Later in our conversation, I asked if they have any records of the ordination of anyone. He replied that they do but they don’t release them due to a privacy agreement. When I asked how a member might discover if they were ordained in the church, Gilbert added, “If you can’t remember if you are ordained with us, or remember the email address you used, it is easier to just sign up again.”
Throughout our short conversation, it felt more like I was talking to a hastily trained customer service representative than a member of, or believer in, anything. Gilbert was nice enough though and sounded sincere in sharing their interest in providing a service with no strings (except that $15 for a printed copy).
I’m quite used to the differing opinions in The United Methodist Church on human sexuality. For a while, I zealously participated in the debates but like many, seeing them go nowhere, I’ve found better places to exert my energy.
But then I get dragged back again, kinda.
I find it deeply troubling that these pastors, and the leadership of the West Michigan Conference involved in this matter, could confuse the dubious ordination service of the Universal Life Church for anything akin to membership. It speaks to bias, supervisory neglect in the process, or a strange or underdeveloped understanding of membership. I really hope there is more to their decision than what I’ve seen.
To be a user or recipient of the Universal Life Church’s offering, one only needed to offer their name and an unverified email address. You don’t have to subscribe to their newsletter and the printed copy of your clergy credentials are $15 if you actually think that you need them. Costco asks more of its members and, with the temptations of regular mailings and sales, it is far more likely to cause a conflict with my membership vows.
So, really, the Universal Life Church is a church just because it says it is? 30 seconds filling out a web form is truly equatable to membership in The United Methodist Church? Canada, and at least the IRS on some years, calls this reality into question.
My kids have some Matchbox cars they play with occasionally. These toys roll like a car, and some even have little tiny doors that open and close in an approximation of a car. My children call them cars and we understand that they are, in a manner of speaking. But I would never confuse them for the same thing as a real car and I would never imagine that I could drive one to work.
Those who are arguing that the revocation of Mikita’s membership is simply a necessary consequence of filling out an online form are guilty of being presumptive of people’s intent and reductive of thoughful people’s ability to understand that two things can bear the same name while being radically different. That this action was taken without conversation to discern Mikita’s intent is belittling of the meaning of church membership.
So let us consider Ginny Mikita’s own words:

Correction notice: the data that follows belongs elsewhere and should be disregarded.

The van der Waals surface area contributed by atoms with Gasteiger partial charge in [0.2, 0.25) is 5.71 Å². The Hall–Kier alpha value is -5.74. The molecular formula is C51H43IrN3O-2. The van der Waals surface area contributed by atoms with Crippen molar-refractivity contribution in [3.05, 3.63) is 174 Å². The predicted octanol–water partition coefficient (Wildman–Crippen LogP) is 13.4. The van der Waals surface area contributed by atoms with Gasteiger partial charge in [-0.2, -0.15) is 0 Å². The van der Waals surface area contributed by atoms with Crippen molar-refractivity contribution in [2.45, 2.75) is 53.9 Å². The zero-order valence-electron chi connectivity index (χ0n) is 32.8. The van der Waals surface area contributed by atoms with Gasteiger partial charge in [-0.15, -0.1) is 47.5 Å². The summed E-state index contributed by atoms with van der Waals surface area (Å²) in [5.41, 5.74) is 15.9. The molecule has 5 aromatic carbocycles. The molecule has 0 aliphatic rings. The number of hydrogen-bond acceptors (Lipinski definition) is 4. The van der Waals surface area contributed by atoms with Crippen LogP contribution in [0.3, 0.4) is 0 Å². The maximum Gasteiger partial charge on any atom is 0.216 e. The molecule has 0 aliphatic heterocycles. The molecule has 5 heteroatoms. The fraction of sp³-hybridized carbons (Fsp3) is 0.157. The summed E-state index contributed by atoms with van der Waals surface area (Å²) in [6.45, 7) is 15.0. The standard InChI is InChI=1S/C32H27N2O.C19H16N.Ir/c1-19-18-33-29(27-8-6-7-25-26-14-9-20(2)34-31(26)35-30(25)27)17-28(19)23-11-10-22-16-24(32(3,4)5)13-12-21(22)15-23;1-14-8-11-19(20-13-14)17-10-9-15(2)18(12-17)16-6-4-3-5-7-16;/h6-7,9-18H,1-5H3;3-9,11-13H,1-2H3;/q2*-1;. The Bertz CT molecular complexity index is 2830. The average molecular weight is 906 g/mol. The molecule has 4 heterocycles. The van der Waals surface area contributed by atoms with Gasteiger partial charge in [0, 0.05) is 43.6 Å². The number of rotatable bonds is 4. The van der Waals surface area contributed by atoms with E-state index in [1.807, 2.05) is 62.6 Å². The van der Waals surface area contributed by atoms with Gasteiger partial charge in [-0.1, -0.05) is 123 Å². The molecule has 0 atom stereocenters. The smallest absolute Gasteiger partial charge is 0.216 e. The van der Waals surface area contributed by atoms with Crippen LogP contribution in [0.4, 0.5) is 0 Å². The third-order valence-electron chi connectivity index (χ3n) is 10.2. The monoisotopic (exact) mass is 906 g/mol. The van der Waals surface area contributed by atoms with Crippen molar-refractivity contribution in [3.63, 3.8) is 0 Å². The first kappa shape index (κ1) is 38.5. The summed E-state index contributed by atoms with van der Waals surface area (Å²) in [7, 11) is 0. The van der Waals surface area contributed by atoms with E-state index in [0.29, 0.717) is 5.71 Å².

“Membership, as we stress in The United Methodist Church, is not simply about signing up and calling one’s self a member. It has meaning. My membership in The United Methodist Church represented my sacred and holy commitment, made by public profession of faith during worship, to remain loyal to Christ through The United Methodist Church and to do all in my power to strengthen its ministries by my prayers, presence, gifts, service, and witness. My commitment has not changed.”
You can read all about The United Methodist Church’s membership vows Mikita affirms here. A quick survey of their thoughful presentation, and of the requirements, should clarify for any open mind the completely different category within which the service of the Universal Life Church lies from the membership requirements of The United Methodist Church. And if you are an honest person, conservative or progressive, you’ll likely be reminded of how far you fall short in at least one way of these vows; thank God for grace.
The ways people relate to the church in today’s world are varied and I’d never want to suggest that membership is the only faithful way people connect to, or contribute greatly to, faith communities. At least some of this situation is related to the tension many people feel between their primary committment to the Gospel of Jesus and their relationship to a church that sometimes falls short.
Still, this isn’t the time to belittle those who are earnestly seeking to be faithful members. For membership to have meaning, it does needs to have some definition and how it is defined is a very serious conversation. But when “we play “gotcha” with the rules” as United Methodist pastor Eric Folkerth points out, we risk making church membership not only endangered but also a joke.
And if you are following any of the stories about shifting perceptions on the church in the United States, you already know that we can ill-afford becoming the punchline yet again.